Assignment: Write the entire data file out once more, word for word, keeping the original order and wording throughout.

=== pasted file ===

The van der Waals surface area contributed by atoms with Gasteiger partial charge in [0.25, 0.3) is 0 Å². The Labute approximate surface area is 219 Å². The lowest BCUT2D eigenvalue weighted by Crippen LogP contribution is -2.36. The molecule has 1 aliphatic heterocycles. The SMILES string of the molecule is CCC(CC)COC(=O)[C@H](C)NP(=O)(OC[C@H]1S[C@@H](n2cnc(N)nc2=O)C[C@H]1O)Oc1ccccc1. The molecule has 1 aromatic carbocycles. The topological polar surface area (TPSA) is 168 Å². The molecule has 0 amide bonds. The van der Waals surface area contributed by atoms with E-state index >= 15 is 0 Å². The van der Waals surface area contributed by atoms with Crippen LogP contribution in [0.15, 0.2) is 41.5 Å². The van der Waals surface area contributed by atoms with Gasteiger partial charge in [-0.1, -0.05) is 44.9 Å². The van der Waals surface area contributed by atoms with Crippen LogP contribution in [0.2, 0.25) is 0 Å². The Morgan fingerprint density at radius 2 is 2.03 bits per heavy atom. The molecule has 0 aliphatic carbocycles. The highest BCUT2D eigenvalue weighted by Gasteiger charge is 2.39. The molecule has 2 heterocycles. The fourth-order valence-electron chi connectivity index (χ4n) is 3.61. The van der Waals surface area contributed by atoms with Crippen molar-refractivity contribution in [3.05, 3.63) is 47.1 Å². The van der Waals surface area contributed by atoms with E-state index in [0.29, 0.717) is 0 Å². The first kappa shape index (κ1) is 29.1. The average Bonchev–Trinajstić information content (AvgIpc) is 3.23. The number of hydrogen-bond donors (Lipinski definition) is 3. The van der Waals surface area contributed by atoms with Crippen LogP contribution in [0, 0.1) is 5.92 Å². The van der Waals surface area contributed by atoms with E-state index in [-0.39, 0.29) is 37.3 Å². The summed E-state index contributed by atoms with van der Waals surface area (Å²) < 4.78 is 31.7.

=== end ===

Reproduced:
The van der Waals surface area contributed by atoms with Gasteiger partial charge in [0.25, 0.3) is 0 Å². The Labute approximate surface area is 219 Å². The lowest BCUT2D eigenvalue weighted by Crippen LogP contribution is -2.36. The molecule has 1 aliphatic heterocycles. The SMILES string of the molecule is CCC(CC)COC(=O)[C@H](C)NP(=O)(OC[C@H]1S[C@@H](n2cnc(N)nc2=O)C[C@H]1O)Oc1ccccc1. The molecule has 1 aromatic carbocycles. The topological polar surface area (TPSA) is 168 Å². The molecule has 0 amide bonds. The van der Waals surface area contributed by atoms with E-state index >= 15 is 0 Å². The van der Waals surface area contributed by atoms with Crippen LogP contribution in [0.15, 0.2) is 41.5 Å². The van der Waals surface area contributed by atoms with Gasteiger partial charge in [-0.1, -0.05) is 44.9 Å². The van der Waals surface area contributed by atoms with Crippen LogP contribution in [0.2, 0.25) is 0 Å². The Morgan fingerprint density at radius 2 is 2.03 bits per heavy atom. The molecule has 0 aliphatic carbocycles. The highest BCUT2D eigenvalue weighted by Gasteiger charge is 2.39. The molecule has 2 heterocycles. The fourth-order valence-electron chi connectivity index (χ4n) is 3.61. The van der Waals surface area contributed by atoms with Crippen molar-refractivity contribution in [3.05, 3.63) is 47.1 Å². The van der Waals surface area contributed by atoms with E-state index in [0.29, 0.717) is 0 Å². The first kappa shape index (κ1) is 29.1. The average Bonchev–Trinajstić information content (AvgIpc) is 3.23. The number of hydrogen-bond donors (Lipinski definition) is 3. The van der Waals surface area contributed by atoms with Crippen LogP contribution in [0, 0.1) is 5.92 Å². The van der Waals surface area contributed by atoms with E-state index in [-0.39, 0.29) is 37.3 Å². The summed E-state index contributed by atoms with van der Waals surface area (Å²) < 4.78 is 31.7.